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In 1980, we played a game at Candlestick Park against the New Orleans Saints that turned out to be one of the most famous games in 49ers history. We were down 35-7 at halftime but came back to tie the game and then win, 38-35, in overtime. One of the big plays in the comeback was a pass to Dwight Clark that he took and ran for a 71-yard touchdown. Dwight always tells the story that getting to the end zone on that one was easy because he knew just where to run to lure the Saints' defensive backs into the quagmire.

That game was one of my favorites at Candlestick, but there were so many good ones — too many to remember.

The game against the Cowboys when Dwight caught the touchdown pass that sent us to the Super Bowl, of course, stands out. So does the game against the Cardinals in 1986 when I returned after my back surgery. And anytime we could beat the Rams was a good game.

I haven't been back to Candlestick too many times since I retired, but I was there a few years ago down on the field when I noticed how good the field looked, so much better than I remembered it being. When I asked someone about it, they said, "Oh, yeah — a couple of years ago, we raised the field level by three feet." I wish they would have done that about 25 years earlier.

The 49ers will be playing their final game at Candlestick Park on Monday. The occasion has been the topic of conversation for many months, with fans and commentators engaging in wistful reminiscing. It all sounds kind of sad.

I sure don't feel that way. Having the team move to the new stadium in Santa Clara is exciting, and I think it's going to be even better than anybody is expecting once they get to experience the new place. This is going to be a stadium built for football, not a baseball stadium that was transformed into a football stadium.

At Candlestick, people had to sit in seats far from the field, and sometimes in areas that were tucked into places that made watching the games difficult.

Sure, I wish the new stadium were being built in San Francisco, but this is what it is, and I think all of the complaints are going to disappear once people see how great football in this setting is going to be.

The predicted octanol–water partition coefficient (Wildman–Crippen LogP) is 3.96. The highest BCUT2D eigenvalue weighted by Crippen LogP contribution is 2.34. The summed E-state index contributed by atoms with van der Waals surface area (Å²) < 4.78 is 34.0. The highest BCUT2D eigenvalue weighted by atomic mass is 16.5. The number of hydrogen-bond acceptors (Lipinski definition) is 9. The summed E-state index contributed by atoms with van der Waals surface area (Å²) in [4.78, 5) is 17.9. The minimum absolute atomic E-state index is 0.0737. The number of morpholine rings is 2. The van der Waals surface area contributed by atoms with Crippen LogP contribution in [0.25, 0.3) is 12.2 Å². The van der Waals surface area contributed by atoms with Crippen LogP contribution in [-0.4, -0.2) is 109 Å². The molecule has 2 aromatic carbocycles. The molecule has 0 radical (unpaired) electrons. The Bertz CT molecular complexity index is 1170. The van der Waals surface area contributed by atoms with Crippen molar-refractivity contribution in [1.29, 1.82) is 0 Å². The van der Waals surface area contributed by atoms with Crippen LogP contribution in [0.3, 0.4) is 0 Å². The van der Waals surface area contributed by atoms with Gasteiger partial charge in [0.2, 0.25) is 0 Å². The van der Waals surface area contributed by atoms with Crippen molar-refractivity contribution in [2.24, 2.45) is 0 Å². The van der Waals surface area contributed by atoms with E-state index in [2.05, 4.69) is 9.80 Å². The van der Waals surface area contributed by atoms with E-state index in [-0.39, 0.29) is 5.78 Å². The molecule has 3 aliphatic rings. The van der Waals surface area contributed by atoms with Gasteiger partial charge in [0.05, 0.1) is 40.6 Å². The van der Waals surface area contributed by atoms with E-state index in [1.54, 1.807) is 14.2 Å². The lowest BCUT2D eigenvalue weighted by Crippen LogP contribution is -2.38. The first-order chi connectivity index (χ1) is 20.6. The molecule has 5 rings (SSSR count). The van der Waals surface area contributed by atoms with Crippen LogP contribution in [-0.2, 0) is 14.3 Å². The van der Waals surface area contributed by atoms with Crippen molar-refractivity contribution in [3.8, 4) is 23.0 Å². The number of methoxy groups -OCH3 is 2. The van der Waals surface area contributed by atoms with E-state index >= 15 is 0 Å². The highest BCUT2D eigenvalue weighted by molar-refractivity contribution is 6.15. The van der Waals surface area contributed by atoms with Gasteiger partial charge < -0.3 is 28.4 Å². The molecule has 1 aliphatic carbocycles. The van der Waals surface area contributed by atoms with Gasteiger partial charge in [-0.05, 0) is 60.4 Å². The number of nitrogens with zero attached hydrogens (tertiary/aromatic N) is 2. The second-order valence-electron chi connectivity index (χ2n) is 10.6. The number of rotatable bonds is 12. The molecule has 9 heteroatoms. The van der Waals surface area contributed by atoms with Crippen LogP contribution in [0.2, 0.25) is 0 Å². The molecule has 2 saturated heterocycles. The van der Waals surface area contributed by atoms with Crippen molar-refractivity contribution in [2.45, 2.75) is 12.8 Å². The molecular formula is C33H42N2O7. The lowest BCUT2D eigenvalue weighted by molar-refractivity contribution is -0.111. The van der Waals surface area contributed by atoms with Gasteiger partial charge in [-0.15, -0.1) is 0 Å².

People should look at the Giants and the Jets — they play in New Jersey — and some of the other teams that have moved to new stadiums. These projects are very expensive — too expensive in this case to have had the stadium in San Francisco.

It reminds me of when the 49ers moved their training facilities from Redwood City down to Santa Clara in 1988. There was a lot of complaining and concern, but now nobody even talks about that anymore. The same thing will happen with the stadium. People will get accustomed to it.

I also remember when we were about to move to the new training facility that some people were saying the new place was like a country club, that it would make us "soft" as a football team. Well, that "soft" 49ers team won the Super Bowl that season.

Somebody asked me what I would choose if I could take one thing about Candlestick Park and transfer it to the new stadium. That's an easy one. It's the 49ers crowds.

It was the crowd at Candlestick that gave us our home-field advantage. The cheering, the support. That's what I hope most resurfaces at the new stadium.

Oh, and I suppose there is one other thing. Back when I played, I didn't like to eat much before a game. A hungry athlete, I had heard, is a more focused athlete, so I didn't eat. But after games I was really hungry. There was a chef in Mr. DeBartolo's box who made the best cheeseburgers, and he would send one to me in the locker room after every game. I sure would like to see that at the new stadium, too.